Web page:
SkinnyCorp owns a collection of blog and ecommerce sites. The founders, Jake Nickell and Jacob DeHart, met in 2000 on a graphic design forum. After Jake won a T-shirt design contest, they decided it would be fun to start a business selling community-designed T-shirts. They called it threadless.com. Participants get to submit T-shirt designs, which are judged by the threadless.com community. The winning designs go up for sale on the site, and the designer gets a cash prize.
Since its inception, SkinnyCorp's network of sites has grown to include 15megsoffame.com, a community music site; nakedandangry.com, for community-designed clothing; yayhooray.com, an invitation-only discussion site; a drink recipe site called extratasty.com; and another T-shirt design site called omgclothing.com.
Reed, in charge of managing Skinny's server platform, joined the company two years ago when it was running on one box hosted at freeservers.com. It was his first time working for a small business running on open source. "My background is corporate technology with Solaris or IBM," Reed says. That kind of solution never would have worked for SkinnyCorp, though, with growth that Reed describes as "exponential" over the past two years. "It's just prohibitively expensive to use that and grow like we have. You'd get killed on licensing." Today, Skinny's traffic pattern calls for dozens of load-balanced Web servers, and a "pretty complex MySQL cluster," hosted at Rackspace.com.
At first, Reed started Skinny out on a PostgreSQL database. Now, he's moved everything to MySQL, "because Postgres was annoying. Our MySQL skills were growing, and it was easier to migrate to that, than to pick up people with Postgres skills. PostgresSQL supports more advanced SQL technology, but for general speed and ease of use, MySQL really shines stronger."
With Skinny's continued rapid growth, Reed has made it his goal to increase the efficiency of the CPU power he has now rather than add more servers. "We're figuring out how to leverage caching technology. We gauge it by when the site is slow, and what kind of features we're adding. If we feel like our transactions are being compromised, we don't want people to have a hard time buying a shirt."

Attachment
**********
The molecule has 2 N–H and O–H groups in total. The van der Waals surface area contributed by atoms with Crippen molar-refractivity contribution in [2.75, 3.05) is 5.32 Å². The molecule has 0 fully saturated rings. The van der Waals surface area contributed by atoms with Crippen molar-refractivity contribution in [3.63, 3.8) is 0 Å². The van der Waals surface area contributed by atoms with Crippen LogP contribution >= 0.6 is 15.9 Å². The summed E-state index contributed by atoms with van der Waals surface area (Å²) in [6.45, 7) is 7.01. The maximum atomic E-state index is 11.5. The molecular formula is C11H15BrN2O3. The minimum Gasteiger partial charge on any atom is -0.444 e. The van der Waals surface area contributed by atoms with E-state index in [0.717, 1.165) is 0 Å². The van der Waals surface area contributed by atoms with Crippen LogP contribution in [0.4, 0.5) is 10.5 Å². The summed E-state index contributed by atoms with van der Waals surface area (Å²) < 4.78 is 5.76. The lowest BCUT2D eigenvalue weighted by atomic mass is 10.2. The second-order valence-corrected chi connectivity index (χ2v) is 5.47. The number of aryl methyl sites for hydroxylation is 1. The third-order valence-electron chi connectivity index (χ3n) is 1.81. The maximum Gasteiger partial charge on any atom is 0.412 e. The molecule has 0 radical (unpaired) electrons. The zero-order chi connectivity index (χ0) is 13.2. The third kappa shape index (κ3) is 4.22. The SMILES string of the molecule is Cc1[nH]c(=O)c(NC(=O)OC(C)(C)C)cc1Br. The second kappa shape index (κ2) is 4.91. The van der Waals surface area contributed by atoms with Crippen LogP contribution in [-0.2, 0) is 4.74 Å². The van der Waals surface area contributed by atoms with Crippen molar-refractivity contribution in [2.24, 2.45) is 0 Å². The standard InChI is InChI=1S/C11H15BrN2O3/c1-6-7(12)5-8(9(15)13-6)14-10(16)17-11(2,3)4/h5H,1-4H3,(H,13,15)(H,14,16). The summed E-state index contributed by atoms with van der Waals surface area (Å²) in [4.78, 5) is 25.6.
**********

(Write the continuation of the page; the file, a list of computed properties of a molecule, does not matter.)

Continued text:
Open source has been perfect for SkinnyCorp because of its low cost and flexibility. "It's the ability to grow and try new things with the speed of our personal growth," Reed says. "I think if we were to use Solaris or Windows, we couldn't grow at the same speed. If we decide we want to try some crazy MySQL trick, we can look online and see a bunch of people who've done it. Or we can contribute a patch. We're in control. Now, Linux isn't taking us out for lunches -- that's kind of annoying. But we're able to say, 'This is software we've written that we want to give back to you guys.'"
Reed is also happy with the skills of developers in the open source community. "You can find commodity programmers who have very good skill sets -- not so specific to enterprise Java or Solaris. You find people with more organically grown skills."
"I would have gone with Linux or PHP in my corporate job," he says. "It was hard then [to convince management to use open source] -- to say that all the work this company has done up to now is wrong. No matter what you do, it's kind of the 'hippy punk rock' way to do things. It doesn't quite sit with the COO. Now, if it's $30K a box, they think that's something. It's the philosophy and culture of the organization."
Still, Reed says that some aspects of an OSS-based infrastructure are challenging. "Our expectations are that it will always be perfect. Sometimes, there are little bugs that make it difficult. You just have to wait it out. There are some MySQL replica bugs that drive us up the wall. Still, we're happy with it, so we wait, angry in the corner, until it gets fixed. Sometimes I do wish I had a vendor to call and bitch at."